Girl with a Pearl Earring
United Kingdom/Luxembourg, 2003
U.S. Release Date:
PG-13 (Sexual Situations)
Theatrical Aspect Ratio:
Scarlett Johansson, Colin Firth, Tom Wilkinson, Judy Parfitt, Cillian Murphy, Essie Davis
>Olivia Hetreed, based on the novel by Tracy Chevalier
Girl with a Pearl Earring is the first feature for director Peter Webber. Most freshman filmmakers don't come close to Webber's level of accomplishment, and (not to take anything away from him) some of the credit must certainly be parceled out to the cast and the cinematographer, Eduardo Serra. Girl with a Pearl Earring offers sumptuous visuals and compelling drama effectively intermingled in a pleasing, satisfying production. The director has crafted the film with great care, composing each frame like a painting with respect to color, light, camera placement, and texture. Girl with a Pearl Earring could be silent and it would still be an amazing achievement. Indeed, the dialogue is sparse, which forces the performers to do most of their acting with expressions and body language - something Scarlett Johansson (who can also be seen in Lost in Translation) excels at. By reading her eyes and face, we understand her thoughts.
The movie purports to tell the story behind the creation of Vermeer's 1665 painting, "Girl with a Pearl Earring." Since historical records are sketchy at best, most of the screenplay (based on Tracy Chevalier's book) is conjecture. The film does not carry a "based on real events" label. Nevertheless, the postulated tale is both credible and dramatically solid, thus forming the spine of a sensitive, intelligent motion picture.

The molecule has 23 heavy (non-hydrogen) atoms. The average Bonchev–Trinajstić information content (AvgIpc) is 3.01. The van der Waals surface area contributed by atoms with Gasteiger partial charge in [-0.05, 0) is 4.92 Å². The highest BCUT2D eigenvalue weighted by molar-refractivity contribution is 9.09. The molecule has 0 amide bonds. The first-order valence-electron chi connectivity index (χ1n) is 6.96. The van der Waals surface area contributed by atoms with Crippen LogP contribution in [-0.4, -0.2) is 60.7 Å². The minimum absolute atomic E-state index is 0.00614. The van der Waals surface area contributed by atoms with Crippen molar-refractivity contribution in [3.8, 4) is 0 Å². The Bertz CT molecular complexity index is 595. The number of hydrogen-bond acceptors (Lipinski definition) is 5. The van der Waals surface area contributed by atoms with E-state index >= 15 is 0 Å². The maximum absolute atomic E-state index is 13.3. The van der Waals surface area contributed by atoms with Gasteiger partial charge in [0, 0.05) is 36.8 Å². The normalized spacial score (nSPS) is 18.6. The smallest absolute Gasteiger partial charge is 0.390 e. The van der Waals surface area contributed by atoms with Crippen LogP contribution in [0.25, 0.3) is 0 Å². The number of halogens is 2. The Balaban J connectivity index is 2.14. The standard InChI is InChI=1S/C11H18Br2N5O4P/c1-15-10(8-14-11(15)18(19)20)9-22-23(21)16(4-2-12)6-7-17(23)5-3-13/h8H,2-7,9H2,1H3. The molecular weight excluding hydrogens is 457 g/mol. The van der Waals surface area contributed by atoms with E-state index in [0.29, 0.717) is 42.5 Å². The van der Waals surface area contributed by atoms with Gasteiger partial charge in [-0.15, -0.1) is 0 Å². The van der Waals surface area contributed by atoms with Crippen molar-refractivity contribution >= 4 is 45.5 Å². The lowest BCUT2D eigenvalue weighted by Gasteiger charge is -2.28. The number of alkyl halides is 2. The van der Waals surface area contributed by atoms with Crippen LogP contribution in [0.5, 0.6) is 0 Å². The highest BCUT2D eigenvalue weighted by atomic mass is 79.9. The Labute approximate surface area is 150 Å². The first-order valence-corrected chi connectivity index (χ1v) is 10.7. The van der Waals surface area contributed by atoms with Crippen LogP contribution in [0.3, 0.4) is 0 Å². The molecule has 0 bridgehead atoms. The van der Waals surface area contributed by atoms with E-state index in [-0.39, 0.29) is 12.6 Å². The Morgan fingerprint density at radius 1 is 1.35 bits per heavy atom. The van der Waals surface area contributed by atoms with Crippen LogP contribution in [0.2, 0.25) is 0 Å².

Griet (Johansson) goes to work in the household of Johannes Vermeer when she's a teenager. Forced into service because her parents can no longer support her, she must endure difficult conditions in order to remain employed. The Vermeers are not easy to work for. The head of the household (Colin Firth) is a moody individual, and spends long hours locked away in his vast studio. His perpetually pregnant wife, Catharina (Essie Davis), is resentful and jealous of Griet's youth and beauty. His mother-in-law, Maria (Judy Parfitt), is a strict disciplinarian. His children don't like Griet, and his patron, van Ruijven (Tom Wilkinson), likes her too much. Eventually, van Ruijven's attraction for Griet leads him to commission a painting of her. Maid posing for master leads to a variety of tensions, both domestic and erotic. The result of this, however, is "Girl with a Pearl Earring."
Most recent movies about painters have done a poor job of conveying the delicacy and complexity of the artistic process. Not so in this case. Webber's approach gives us excellent insight into Vermeer's creative process. The scenes in his studio, especially those with Griet working as his assistant/apprentice, are among the best the movie has to offer. The relatively straightforward melodrama of the friction between Griet and the rest of the household is counterbalanced by the better, more complex material. The sexual chemistry between Griet and Vermeer is wonderfully understated, but unmistakable. The most erotic moment of the film comes when Vermeer steals a glance at Griet with her hair unbound. It's every bit as sensual as if he had seen her naked.
Johansson's sublime performance is ably supported by those of her better-known co-stars. Colin Firth gives us a brooding, dour Vermeer who only shows passion while painting (imagine Mr. Darcy with long hair). Judy Parfitt is her usual excellent, acid-tongued self. Tom Wilkinson gives himself to debauched abandon. And Essie Davis plays her part as a grown-up spoiled brat to the hilt. We have come to anticipate top-notch acting in British productions, and our expectations are not disappointed here. Girl with a Pearl Earring is one of those films that does many things right, and that places it among the year's best period pieces. It's a cut above the usual BBC costume drama.